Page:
S v Humpries (Review Judgement) (CR 5/2017) [2017] NAHCMD 10 (23 January 2017);

Group

Full judgment

NOT REPORTABLE

HIGH COURT OF NAMIBIA MAIN DIVISION, WINDHOEK

REVIEW JUDGMENT

CR No: 5/2017

THE STATE

versus

STEFANUS HUMPRIES                                    ACCUSED                           

                                   

(HIGH COURT MAIN DIVISION REVIEW REF NO. 1629/2016)

(MAGISTRATE’S SERIAL NO. 98/2016)

 

Neutral citation:      S v Humpries (CR 5/2017) [2017] NAHCMD 10 (23 January 2017)

 

Coram:          LIEBENBERG J and SHIVUTE J

Delivered:     23 January 2017


ORDER


a)   The accused's conviction of the crime of assault with intent to do grievous bodily harm and the sentence of N$3000 or eight months' imprisonment are set aside.

b)   The case is remitted to the magistrate and he is directed to properly apply the provisions of s 112(1) (b) of the Criminal Procedure Act, 1977, and to, thereafter, dispose of the matter in accordance with the law.

c)   The magistrate is further directed, in the event of the accused's conviction, to sentence the accused with due regard to any period of imprisonment already served by the accused.


REVIEW JUDGMENT


SHIVUTE J ( LIEBENBERG J concurring):

[1]        The accused was convicted of assault with intent to do grievous bodily harm, read with the provisions of the Combatting of Domestic Violence Act, 4 of 2003. The accused was then sentenced to a fine of N$3000 (three thousand Namibian Dollars) or 8 months’ imprisonment.

[2]        I directed the following query:

‘1. The accused was convicted of assault with intent to do grievous bodily harm after he pleaded guilty and the court invoked the provisions of s 112 (1) (b) of the Criminal Procedure Act 51 of 1977.

2.   How did the court satisfy itself that the accused admitted all the allegations if there were no questions pertaining to unlawfulness asked?’

[3]        The learned magistrate replied:

‘The learned Reviewing Judge is correct: the record is silent on whether the court put the question as regards unlawfulness to the accused which is an anomaly. It is highly likely that the question was put to the accused but not recorded.

That said, in retrospect, this matter could have been dealt with under section 112 (1) (a) of the CPA in light of the fact that the complainant did not sustain serious injuries. I, however, leave it in the hands of the Learned Judge to decide how to dispose of this matter going forward. Suffices to say that the honourable judge should keep in mind that the accused is a sentenced prisoner since he did not pay the fine. And that should the matter be remitted to this court for questioning: the result will most likely be the same as regards the conviction and sentence.’

[4]        Section 112 (1) (b) of Act 51 of 1977 questioning has a twofold purpose namely: to establish the factual basis of the plea of guilty and to establish the legal basis for such plea. From the admissions the court establishes whether the legal requirements for the commission of the offence have been met. These include questions of unlawfulness, actus reus and mens rea. The court can only satisfy itself if all the elements of the offence are adequately covered through the admissions.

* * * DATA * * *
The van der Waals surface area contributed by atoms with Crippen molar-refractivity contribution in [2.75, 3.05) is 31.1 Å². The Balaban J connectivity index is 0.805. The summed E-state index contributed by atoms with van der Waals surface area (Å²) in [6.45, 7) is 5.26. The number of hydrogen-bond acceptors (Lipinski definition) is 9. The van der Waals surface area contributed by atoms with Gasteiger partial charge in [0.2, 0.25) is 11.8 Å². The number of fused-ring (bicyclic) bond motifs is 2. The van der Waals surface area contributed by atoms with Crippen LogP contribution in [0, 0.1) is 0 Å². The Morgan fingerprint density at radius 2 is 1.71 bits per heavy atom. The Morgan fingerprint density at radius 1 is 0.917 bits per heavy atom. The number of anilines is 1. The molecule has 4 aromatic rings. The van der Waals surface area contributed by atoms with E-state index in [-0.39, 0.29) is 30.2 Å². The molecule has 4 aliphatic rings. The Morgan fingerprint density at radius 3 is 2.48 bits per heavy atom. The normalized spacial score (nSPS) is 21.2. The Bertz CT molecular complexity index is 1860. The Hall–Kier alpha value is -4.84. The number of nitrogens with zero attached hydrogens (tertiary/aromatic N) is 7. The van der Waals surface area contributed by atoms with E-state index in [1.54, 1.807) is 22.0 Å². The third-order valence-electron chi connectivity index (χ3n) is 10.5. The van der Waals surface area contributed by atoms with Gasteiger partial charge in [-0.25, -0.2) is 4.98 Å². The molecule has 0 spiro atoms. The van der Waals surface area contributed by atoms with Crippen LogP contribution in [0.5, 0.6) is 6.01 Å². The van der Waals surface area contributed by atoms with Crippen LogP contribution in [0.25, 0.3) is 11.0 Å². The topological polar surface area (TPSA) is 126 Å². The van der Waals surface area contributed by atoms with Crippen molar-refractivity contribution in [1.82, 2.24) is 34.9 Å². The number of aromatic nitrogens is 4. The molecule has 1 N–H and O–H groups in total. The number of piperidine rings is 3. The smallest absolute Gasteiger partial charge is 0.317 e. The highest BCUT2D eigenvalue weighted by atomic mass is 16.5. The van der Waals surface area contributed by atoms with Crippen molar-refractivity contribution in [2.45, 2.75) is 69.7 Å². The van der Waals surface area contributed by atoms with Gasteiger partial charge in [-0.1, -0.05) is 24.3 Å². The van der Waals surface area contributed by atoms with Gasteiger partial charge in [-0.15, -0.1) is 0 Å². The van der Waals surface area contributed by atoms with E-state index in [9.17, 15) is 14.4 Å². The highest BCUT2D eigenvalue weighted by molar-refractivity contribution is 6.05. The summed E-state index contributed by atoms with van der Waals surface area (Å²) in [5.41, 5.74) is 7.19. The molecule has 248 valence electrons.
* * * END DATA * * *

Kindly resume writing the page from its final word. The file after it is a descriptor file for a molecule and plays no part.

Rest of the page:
[5]        Moreover, the fact that the accused was involved in a fight with the complainant necessitated further questioning on the element of unlawfulness.

[6]        In the case of S v THOMAS 2006 (1) NR 83 (HC), the court stated that:

‘A failure to comply with the peremptory provisions of s 112(1)(b) does not simply constitute non-compliance with the law, because any conviction that follows without such non-compliance can certainly not be regarded as being 'in accordance with justice'. Unless the accused has admitted to all the elements of the offence, he or she may not be convicted merely on account of his or her plea  -  except, of course, in the case where s 112(1)(a) applies. To disregard the requirements of this section would jeopardise especially those accused who are unrepresented or illiterate. Justice requires that only persons who are guilty of a particular crime should be convicted. To apply or interpret s 112(1) (b) otherwise would not accord with justice.’

[7]        In the result, the following order is made:

a)         The accused's conviction of the crime of assault with intent to do grievous bodily harm and the sentence of N$3000 or eight months' imprisonment are set aside.

b)         The case is remitted to the magistrate and he is directed to properly apply the provisions of s 112(1) (b) of the Criminal Procedure Act, 1977, and to, thereafter, dispose of the matter in accordance with the law.

c)         The magistrate is further directed, in the event of the accused's conviction, to sentence the accused with due regard to any period of imprisonment already served by the accused.

________________________

N N Shivute

Judge

______________________

JC Liebenberg

Judge

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